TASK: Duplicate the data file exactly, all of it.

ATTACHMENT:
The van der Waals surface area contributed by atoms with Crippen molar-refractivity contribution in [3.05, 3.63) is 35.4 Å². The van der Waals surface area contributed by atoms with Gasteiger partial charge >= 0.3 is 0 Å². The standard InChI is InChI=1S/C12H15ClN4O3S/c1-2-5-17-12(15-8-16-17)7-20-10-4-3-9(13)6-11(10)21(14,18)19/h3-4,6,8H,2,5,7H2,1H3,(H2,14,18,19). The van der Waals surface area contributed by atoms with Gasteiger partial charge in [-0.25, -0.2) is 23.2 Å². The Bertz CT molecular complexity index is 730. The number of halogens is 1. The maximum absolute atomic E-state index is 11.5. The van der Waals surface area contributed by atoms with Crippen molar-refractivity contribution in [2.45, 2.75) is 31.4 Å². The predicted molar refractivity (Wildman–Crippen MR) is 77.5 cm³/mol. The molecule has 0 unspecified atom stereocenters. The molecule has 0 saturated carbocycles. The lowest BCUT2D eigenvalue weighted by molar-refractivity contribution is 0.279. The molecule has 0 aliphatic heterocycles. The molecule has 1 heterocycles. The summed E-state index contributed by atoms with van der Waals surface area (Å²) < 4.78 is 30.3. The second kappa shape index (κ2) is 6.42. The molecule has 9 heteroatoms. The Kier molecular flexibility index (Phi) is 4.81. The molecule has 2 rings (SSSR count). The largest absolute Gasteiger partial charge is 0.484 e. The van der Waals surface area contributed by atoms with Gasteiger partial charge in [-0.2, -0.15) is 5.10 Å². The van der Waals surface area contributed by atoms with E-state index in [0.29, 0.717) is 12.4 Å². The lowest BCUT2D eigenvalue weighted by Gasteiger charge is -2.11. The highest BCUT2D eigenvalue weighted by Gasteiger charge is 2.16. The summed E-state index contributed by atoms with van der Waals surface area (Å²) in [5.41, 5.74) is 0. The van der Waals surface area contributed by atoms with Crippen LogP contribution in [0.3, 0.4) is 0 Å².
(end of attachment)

The van der Waals surface area contributed by atoms with Crippen molar-refractivity contribution in [3.05, 3.63) is 35.4 Å². The van der Waals surface area contributed by atoms with Gasteiger partial charge >= 0.3 is 0 Å². The standard InChI is InChI=1S/C12H15ClN4O3S/c1-2-5-17-12(15-8-16-17)7-20-10-4-3-9(13)6-11(10)21(14,18)19/h3-4,6,8H,2,5,7H2,1H3,(H2,14,18,19). The van der Waals surface area contributed by atoms with Gasteiger partial charge in [-0.25, -0.2) is 23.2 Å². The Bertz CT molecular complexity index is 730. The number of halogens is 1. The maximum absolute atomic E-state index is 11.5. The van der Waals surface area contributed by atoms with Crippen molar-refractivity contribution in [2.45, 2.75) is 31.4 Å². The predicted molar refractivity (Wildman–Crippen MR) is 77.5 cm³/mol. The molecule has 0 unspecified atom stereocenters. The molecule has 0 saturated carbocycles. The lowest BCUT2D eigenvalue weighted by molar-refractivity contribution is 0.279. The molecule has 0 aliphatic heterocycles. The molecule has 1 heterocycles. The summed E-state index contributed by atoms with van der Waals surface area (Å²) < 4.78 is 30.3. The second kappa shape index (κ2) is 6.42. The molecule has 9 heteroatoms. The Kier molecular flexibility index (Phi) is 4.81. The molecule has 2 rings (SSSR count). The largest absolute Gasteiger partial charge is 0.484 e. The van der Waals surface area contributed by atoms with Gasteiger partial charge in [-0.2, -0.15) is 5.10 Å². The van der Waals surface area contributed by atoms with E-state index in [0.29, 0.717) is 12.4 Å². The lowest BCUT2D eigenvalue weighted by Gasteiger charge is -2.11. The highest BCUT2D eigenvalue weighted by Gasteiger charge is 2.16. The summed E-state index contributed by atoms with van der Waals surface area (Å²) in [5.41, 5.74) is 0. The van der Waals surface area contributed by atoms with Crippen LogP contribution in [0.3, 0.4) is 0 Å².